Friday, October 16, 2015

5 Dressage Books for the Not so Talented Rider

Dressage books fall into two general categories for me.  One category is the "what" to do with the horse such as the training scale, progression of exercises, and trouble shooting of said exercises.  The other category is the "how" to do the exercises.  For example, how the rider uses her body and timing to get the desired result.  Both are important, but if you are not a talented rider with a lot of natural feel and timing, focusing on the "what" can be pretty frustrating because the "how" is not in place.  You'll go through the exercises in the correct progression but will eventually get stuck somewhere because your position and biomechanics are not correct, making the chosen exercise very difficult for your horse.

Here's the list of my top five dressage books to help become a more biomechanically effective rider, therefore have a happier horse and progress through the training scale more smoothly.  As I said in my previous post, it was only when I started to combine and overlay concepts from all of these sources(and many more) that my biomechanics really came together.  For example, one author really explains the turning aids better, but another describes half halts more effectively.  There is a ton of overlapp of desired biomechanics and outcome in all of these books but all described in different ways for those of us who have trouble learning on the first try.

1) Centered Riding by Sally Swift
An easy to read, mind opening book about how thoughts, energy, and especially the use of the "center" are so important in riding.  I remember reading this book twenty years ago, trying some of the concepts and being blown away because they worked so well on the first try.  It really started my journey in using books to improve my riding.  Not as detailed for more advanced dressage, but a great eye opener for basic, correct, and balanced riding.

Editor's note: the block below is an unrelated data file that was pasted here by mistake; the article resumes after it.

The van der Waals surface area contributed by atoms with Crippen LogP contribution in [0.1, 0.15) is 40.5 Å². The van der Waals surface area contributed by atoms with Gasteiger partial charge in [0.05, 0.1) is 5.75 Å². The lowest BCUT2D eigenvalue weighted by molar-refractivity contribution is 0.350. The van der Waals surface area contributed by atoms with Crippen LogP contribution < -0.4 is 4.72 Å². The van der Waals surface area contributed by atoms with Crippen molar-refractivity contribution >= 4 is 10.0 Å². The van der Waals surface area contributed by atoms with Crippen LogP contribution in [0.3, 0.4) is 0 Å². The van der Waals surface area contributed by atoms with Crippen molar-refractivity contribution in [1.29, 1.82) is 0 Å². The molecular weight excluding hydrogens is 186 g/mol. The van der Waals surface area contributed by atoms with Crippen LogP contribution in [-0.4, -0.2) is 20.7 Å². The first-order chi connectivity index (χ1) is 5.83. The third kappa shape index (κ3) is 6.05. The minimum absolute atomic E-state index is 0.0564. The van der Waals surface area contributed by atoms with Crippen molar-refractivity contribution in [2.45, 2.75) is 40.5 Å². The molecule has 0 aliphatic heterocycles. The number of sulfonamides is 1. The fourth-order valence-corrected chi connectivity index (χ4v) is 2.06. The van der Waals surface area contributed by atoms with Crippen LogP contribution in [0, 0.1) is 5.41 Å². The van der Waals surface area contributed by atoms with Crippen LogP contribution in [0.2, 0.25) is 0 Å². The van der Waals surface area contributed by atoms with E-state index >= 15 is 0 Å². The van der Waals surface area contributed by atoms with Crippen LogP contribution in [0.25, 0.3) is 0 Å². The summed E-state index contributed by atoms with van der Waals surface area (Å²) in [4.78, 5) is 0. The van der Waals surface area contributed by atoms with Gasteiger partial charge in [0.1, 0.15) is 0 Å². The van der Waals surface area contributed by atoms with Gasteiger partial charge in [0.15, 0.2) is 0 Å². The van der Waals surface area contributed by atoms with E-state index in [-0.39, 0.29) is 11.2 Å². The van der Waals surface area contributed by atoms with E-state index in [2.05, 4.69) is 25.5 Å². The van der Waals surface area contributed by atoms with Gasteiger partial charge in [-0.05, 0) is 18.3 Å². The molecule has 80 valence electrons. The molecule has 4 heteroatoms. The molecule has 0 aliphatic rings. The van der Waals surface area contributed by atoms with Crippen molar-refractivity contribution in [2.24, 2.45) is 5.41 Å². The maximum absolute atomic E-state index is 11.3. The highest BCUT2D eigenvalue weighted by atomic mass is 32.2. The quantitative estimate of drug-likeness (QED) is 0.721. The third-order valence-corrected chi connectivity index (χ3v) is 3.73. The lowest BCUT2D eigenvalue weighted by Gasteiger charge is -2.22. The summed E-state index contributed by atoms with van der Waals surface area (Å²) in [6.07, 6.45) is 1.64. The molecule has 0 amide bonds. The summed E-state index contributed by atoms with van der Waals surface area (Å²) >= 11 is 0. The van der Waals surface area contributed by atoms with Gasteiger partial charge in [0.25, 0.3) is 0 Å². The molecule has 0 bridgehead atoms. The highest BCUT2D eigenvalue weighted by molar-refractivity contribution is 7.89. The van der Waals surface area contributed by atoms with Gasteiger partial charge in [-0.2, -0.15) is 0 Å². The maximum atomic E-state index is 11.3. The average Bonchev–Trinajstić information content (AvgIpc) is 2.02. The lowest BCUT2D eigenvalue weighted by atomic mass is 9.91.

2) The Good Rider by Mary Wanless
A not easy to read, much more detailed explanation of the biomechanics of dressage riding, how people learn skills, and dressage in general.  I have to confess, I have a love/hate relationship with Mary Wanless.  I think she has a ton to offer and a huge amount of knowledge, but it can be hard to pick out in her super dense and detailed writings.  However, many of her concepts work if you can wade through the details.  Game changer for me about several riding habits.

3) When Two Spines Align: Dressage Dynamic by Beth Baumert
Of the five books listed, this is the one that puts it all together.  This book not only covers how the rider uses her biomechanics but also how the horse uses his biomechanics in an understandable way.  I can honestly say, I never truly understood how a dressage horse really balanced and moved or why straightness is so important until I read this book last year.  The rider explanations are just as good, and this book more than any other, put the big picture together for me.  Clearly written, easy to read, many pictures, and exercises to check your understanding at the end of every chapter.  If I could recommend only one book on dressage, this would be it.

4) The Balanced Horse by Sylvia Locke
Sylvia tends to be wordy but this particular book is a concise explanation of the classical aids and their effects on the horse.  Wonderful pictures to illustrate the concepts and quotes from the Masters at the end of every chapter.  Probably not the first choice if you are just starting out on your riding journey, but when you are starting to really put things together an excellent book to get you thinking and refining your aids.

5) 101 Dressage Exercises for Horse & Rider by Jec Aristotle Ballou
This book falls squarely in the "what" to do category.  It focuses on progressive dressage exercises for the horse, though there is a short section specifically for the rider.  The horse exercises are great and really lead from one thing to the next thing very effectively.  They seem to emphasize developing balance rather than rushing the horse forward all the time.  I find myself coming back to this simple book time and time again.

There are of course many other great dressage books out there and also many other online resources but these are my personal must haves.  What are your favorite dressage books and why? 

No comments:

Post a Comment